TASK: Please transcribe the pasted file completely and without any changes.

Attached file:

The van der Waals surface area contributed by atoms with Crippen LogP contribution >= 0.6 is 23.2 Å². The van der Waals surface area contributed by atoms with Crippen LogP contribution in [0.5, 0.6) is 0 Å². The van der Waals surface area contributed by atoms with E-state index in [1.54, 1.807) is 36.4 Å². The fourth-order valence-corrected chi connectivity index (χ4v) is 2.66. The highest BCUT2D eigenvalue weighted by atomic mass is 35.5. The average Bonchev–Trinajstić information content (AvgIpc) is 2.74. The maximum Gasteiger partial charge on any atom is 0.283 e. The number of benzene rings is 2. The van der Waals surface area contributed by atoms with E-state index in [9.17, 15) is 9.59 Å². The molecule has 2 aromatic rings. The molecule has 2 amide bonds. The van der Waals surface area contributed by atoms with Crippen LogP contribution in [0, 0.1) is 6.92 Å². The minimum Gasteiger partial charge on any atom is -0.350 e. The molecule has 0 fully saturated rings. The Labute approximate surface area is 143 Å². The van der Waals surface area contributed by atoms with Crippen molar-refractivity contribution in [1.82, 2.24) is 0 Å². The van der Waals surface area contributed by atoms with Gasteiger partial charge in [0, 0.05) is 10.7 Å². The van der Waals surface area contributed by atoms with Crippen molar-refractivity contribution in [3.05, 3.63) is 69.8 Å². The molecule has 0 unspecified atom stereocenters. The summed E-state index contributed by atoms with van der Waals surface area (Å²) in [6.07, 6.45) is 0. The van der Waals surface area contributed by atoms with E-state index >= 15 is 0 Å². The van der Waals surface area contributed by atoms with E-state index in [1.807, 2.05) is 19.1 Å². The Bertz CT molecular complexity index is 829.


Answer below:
The van der Waals surface area contributed by atoms with Crippen LogP contribution >= 0.6 is 23.2 Å². The van der Waals surface area contributed by atoms with Crippen LogP contribution in [0.5, 0.6) is 0 Å². The van der Waals surface area contributed by atoms with E-state index in [1.54, 1.807) is 36.4 Å². The fourth-order valence-corrected chi connectivity index (χ4v) is 2.66. The highest BCUT2D eigenvalue weighted by atomic mass is 35.5. The average Bonchev–Trinajstić information content (AvgIpc) is 2.74. The maximum Gasteiger partial charge on any atom is 0.283 e. The number of benzene rings is 2. The van der Waals surface area contributed by atoms with E-state index in [9.17, 15) is 9.59 Å². The molecule has 2 aromatic rings. The molecule has 2 amide bonds. The van der Waals surface area contributed by atoms with Crippen LogP contribution in [0, 0.1) is 6.92 Å². The minimum Gasteiger partial charge on any atom is -0.350 e. The molecule has 0 fully saturated rings. The Labute approximate surface area is 143 Å². The van der Waals surface area contributed by atoms with Crippen molar-refractivity contribution in [1.82, 2.24) is 0 Å². The van der Waals surface area contributed by atoms with Gasteiger partial charge in [0, 0.05) is 10.7 Å². The van der Waals surface area contributed by atoms with Crippen molar-refractivity contribution in [3.05, 3.63) is 69.8 Å². The molecule has 0 unspecified atom stereocenters. The summed E-state index contributed by atoms with van der Waals surface area (Å²) in [6.07, 6.45) is 0. The van der Waals surface area contributed by atoms with E-state index >= 15 is 0 Å². The van der Waals surface area contributed by atoms with E-state index in [1.807, 2.05) is 19.1 Å². The Bertz CT molecular complexity index is 829.